If this state owed the same obligation that it owes to the pension plan to, say, GTECH, or Hasbro, or CVS or any other corporate entity, we would pay any price, bear any burden, meet any hardship, support any friend, oppose any foe, raise any tax, cut any program to make damn sure that we came up with the money.
But state employees? School teachers? To hell with them!
Imagine you go into a department store. You pick up five items you want to buy and take them to the cash register. The clerk (whose name tag says Gina) rings up your purchases and says, â€śThat will be $200.â€ť You fork over $200 and the clerk takes your money, puts three of the items in a bag, hands you the bag, and says, â€śHave a nice day!â€ť
You point and say, â€śwhat about those other two things?â€ť
Clerk Gina says, â€śSorry, the store is going broke, we can't afford to give you those other two items.â€ť
You say, â€śBut youâ€™re not giving them to me. I paid for them!â€ť
She says, â€śI understand that, but the store is going broke. If we let you take those other two items, we'd have to get two more to replace them and we simply can't afford to do that.â€ť
You (screaming now) say, â€śBUT I PAID FOR THEM!â€ť
Gina says, â€śI'm sorry. I know this isn't your fault. I know you didn't do anything wrong, but we have to keep the money you gave us and not give you what you paid for. That's just the way things are.â€ť
You would say: â€śOh, I understand. Things are tough all over; I guess I'll just have to absorb that loss.â€ť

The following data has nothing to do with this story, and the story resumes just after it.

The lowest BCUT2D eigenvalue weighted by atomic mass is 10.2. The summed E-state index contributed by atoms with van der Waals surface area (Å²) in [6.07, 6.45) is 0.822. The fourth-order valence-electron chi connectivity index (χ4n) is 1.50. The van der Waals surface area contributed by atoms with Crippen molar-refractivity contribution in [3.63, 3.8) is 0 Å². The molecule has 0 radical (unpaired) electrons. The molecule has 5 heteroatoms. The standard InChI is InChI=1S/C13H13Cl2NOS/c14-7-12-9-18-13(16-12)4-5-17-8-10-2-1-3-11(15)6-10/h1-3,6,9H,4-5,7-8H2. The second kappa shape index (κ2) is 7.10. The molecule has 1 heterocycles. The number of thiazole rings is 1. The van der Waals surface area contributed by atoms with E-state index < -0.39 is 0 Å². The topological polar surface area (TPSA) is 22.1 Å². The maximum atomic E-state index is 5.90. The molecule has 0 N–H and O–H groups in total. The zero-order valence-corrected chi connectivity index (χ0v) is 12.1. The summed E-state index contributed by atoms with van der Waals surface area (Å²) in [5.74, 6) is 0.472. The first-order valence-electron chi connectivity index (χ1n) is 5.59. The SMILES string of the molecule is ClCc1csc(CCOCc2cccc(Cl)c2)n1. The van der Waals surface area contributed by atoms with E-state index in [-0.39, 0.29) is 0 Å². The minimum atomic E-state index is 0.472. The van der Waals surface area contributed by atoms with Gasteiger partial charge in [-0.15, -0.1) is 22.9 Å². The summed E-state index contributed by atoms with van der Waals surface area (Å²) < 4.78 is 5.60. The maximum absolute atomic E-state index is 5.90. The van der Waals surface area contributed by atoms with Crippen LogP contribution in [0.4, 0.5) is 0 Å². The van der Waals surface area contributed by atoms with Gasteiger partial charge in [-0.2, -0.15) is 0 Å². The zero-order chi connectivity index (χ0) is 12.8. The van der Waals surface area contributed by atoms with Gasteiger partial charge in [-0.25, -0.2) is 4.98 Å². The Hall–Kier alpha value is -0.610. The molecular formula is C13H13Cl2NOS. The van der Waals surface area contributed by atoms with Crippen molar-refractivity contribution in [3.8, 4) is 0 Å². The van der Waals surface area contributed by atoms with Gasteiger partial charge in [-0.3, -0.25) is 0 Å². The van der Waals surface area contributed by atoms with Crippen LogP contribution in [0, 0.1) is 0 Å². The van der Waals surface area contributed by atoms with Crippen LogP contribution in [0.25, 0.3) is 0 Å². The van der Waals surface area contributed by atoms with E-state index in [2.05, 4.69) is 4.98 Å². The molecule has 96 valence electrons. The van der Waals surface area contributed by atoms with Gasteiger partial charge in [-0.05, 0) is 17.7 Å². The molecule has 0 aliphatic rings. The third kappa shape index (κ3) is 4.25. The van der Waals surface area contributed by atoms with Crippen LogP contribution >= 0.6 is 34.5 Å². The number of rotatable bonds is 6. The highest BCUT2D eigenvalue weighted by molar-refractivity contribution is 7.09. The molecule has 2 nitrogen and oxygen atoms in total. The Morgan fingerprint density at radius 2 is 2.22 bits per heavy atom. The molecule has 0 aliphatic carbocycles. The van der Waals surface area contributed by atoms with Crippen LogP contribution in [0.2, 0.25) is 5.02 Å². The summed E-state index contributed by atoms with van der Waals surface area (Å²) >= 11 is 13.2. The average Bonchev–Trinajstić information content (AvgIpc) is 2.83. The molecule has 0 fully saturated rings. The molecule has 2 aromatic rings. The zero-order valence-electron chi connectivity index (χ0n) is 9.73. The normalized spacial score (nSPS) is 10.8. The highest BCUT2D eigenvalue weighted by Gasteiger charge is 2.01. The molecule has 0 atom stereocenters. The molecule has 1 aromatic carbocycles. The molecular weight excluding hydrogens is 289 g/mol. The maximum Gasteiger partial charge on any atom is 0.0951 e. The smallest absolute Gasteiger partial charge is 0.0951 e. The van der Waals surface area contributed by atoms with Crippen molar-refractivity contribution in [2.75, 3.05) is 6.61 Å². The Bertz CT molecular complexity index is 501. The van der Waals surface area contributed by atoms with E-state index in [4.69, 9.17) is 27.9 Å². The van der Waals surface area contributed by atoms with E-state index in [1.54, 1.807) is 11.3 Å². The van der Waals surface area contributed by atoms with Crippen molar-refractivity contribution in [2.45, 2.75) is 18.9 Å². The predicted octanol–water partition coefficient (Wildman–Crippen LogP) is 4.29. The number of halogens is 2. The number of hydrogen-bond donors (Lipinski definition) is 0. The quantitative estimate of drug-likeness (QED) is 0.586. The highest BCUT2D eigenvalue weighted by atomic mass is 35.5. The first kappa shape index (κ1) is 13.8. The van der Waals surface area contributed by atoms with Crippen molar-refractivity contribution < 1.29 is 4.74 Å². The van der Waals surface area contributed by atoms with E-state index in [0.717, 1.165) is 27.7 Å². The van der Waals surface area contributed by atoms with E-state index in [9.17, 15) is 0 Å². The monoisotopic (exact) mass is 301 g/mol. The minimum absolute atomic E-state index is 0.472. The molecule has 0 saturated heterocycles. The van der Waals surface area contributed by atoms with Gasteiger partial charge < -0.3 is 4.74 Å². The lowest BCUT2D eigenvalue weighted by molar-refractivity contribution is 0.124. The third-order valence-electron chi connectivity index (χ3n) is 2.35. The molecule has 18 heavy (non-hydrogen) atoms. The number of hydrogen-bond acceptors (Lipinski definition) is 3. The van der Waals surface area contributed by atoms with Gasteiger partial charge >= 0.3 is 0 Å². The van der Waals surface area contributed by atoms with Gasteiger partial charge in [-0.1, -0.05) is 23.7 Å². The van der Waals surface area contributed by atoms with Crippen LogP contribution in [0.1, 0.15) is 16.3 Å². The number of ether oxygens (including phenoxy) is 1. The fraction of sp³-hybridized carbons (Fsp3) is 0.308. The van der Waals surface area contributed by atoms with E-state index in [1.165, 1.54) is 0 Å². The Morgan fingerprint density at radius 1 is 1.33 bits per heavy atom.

No you wouldn't.
You would call the cops. You would sue. You would at least think about burning the damn store to the ground.
That's the position state employees and teachers find themselves in right now. And this isn't a few department store purchases they are being cheated out of. It is the money they are depending on to eat and keep a roof over their heads when they retire. And, as many of the talk radio callers I hear point out, after they retire at 65, they could live to be 80 or 90 years old. (The talk radio callers make this sound like it is a bad thing, and extremely selfish on the part of the pensioners.)
We are going to do something in this state to reduce pension benefits. We may be able to call it necessary. The courts will likely let us call it legal. But in no way, shape or form can we call it right. We should at least have the good manners to be ashamed of ourselves.